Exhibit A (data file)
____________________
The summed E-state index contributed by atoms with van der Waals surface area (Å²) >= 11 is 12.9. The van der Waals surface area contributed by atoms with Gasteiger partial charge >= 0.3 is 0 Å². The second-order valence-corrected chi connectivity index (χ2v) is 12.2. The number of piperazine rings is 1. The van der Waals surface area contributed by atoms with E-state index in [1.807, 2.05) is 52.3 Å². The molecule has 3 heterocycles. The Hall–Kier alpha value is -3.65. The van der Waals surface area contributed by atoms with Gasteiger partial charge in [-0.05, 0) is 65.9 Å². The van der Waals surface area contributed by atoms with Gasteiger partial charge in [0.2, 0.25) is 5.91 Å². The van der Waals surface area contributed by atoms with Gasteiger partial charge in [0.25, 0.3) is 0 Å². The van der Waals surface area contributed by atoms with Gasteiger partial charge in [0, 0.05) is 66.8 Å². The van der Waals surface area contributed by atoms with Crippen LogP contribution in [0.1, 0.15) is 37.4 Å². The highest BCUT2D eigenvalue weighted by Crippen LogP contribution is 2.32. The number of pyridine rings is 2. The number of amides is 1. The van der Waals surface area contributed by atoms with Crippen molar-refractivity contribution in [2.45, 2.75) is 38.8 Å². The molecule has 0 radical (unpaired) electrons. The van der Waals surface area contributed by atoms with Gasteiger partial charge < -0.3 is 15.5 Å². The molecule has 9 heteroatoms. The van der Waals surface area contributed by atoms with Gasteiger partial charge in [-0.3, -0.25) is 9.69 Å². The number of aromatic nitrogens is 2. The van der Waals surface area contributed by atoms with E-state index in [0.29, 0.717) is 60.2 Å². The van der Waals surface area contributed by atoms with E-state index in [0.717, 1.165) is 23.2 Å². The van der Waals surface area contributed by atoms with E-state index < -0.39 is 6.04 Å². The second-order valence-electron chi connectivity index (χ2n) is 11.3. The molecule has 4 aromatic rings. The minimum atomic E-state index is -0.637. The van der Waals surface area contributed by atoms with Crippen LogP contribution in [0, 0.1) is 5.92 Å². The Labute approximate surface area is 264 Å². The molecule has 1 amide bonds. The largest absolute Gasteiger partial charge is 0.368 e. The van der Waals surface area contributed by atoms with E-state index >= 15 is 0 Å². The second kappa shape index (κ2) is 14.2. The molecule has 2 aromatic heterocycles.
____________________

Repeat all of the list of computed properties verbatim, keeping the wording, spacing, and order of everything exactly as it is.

The summed E-state index contributed by atoms with van der Waals surface area (Å²) >= 11 is 12.9. The van der Waals surface area contributed by atoms with Gasteiger partial charge >= 0.3 is 0 Å². The second-order valence-corrected chi connectivity index (χ2v) is 12.2. The number of piperazine rings is 1. The van der Waals surface area contributed by atoms with E-state index in [1.807, 2.05) is 52.3 Å². The molecule has 3 heterocycles. The Hall–Kier alpha value is -3.65. The van der Waals surface area contributed by atoms with Gasteiger partial charge in [-0.05, 0) is 65.9 Å². The van der Waals surface area contributed by atoms with Gasteiger partial charge in [0.2, 0.25) is 5.91 Å². The van der Waals surface area contributed by atoms with Gasteiger partial charge in [0.25, 0.3) is 0 Å². The van der Waals surface area contributed by atoms with Gasteiger partial charge in [0, 0.05) is 66.8 Å². The van der Waals surface area contributed by atoms with Crippen LogP contribution in [0.1, 0.15) is 37.4 Å². The highest BCUT2D eigenvalue weighted by Crippen LogP contribution is 2.32. The number of pyridine rings is 2. The number of amides is 1. The van der Waals surface area contributed by atoms with Crippen molar-refractivity contribution in [2.45, 2.75) is 38.8 Å². The molecule has 0 radical (unpaired) electrons. The van der Waals surface area contributed by atoms with Gasteiger partial charge < -0.3 is 15.5 Å². The molecule has 9 heteroatoms. The van der Waals surface area contributed by atoms with Gasteiger partial charge in [-0.3, -0.25) is 9.69 Å². The number of aromatic nitrogens is 2. The van der Waals surface area contributed by atoms with E-state index in [0.29, 0.717) is 60.2 Å². The van der Waals surface area contributed by atoms with E-state index in [0.717, 1.165) is 23.2 Å². The van der Waals surface area contributed by atoms with E-state index < -0.39 is 6.04 Å². The second-order valence-electron chi connectivity index (χ2n) is 11.3. The molecule has 4 aromatic rings. The minimum atomic E-state index is -0.637. The van der Waals surface area contributed by atoms with Crippen LogP contribution in [0, 0.1) is 5.92 Å². The Labute approximate surface area is 264 Å². The molecule has 1 amide bonds. The largest absolute Gasteiger partial charge is 0.368 e. The van der Waals surface area contributed by atoms with E-state index >= 15 is 0 Å². The second kappa shape index (κ2) is 14.2. The molecule has 2 aromatic heterocycles.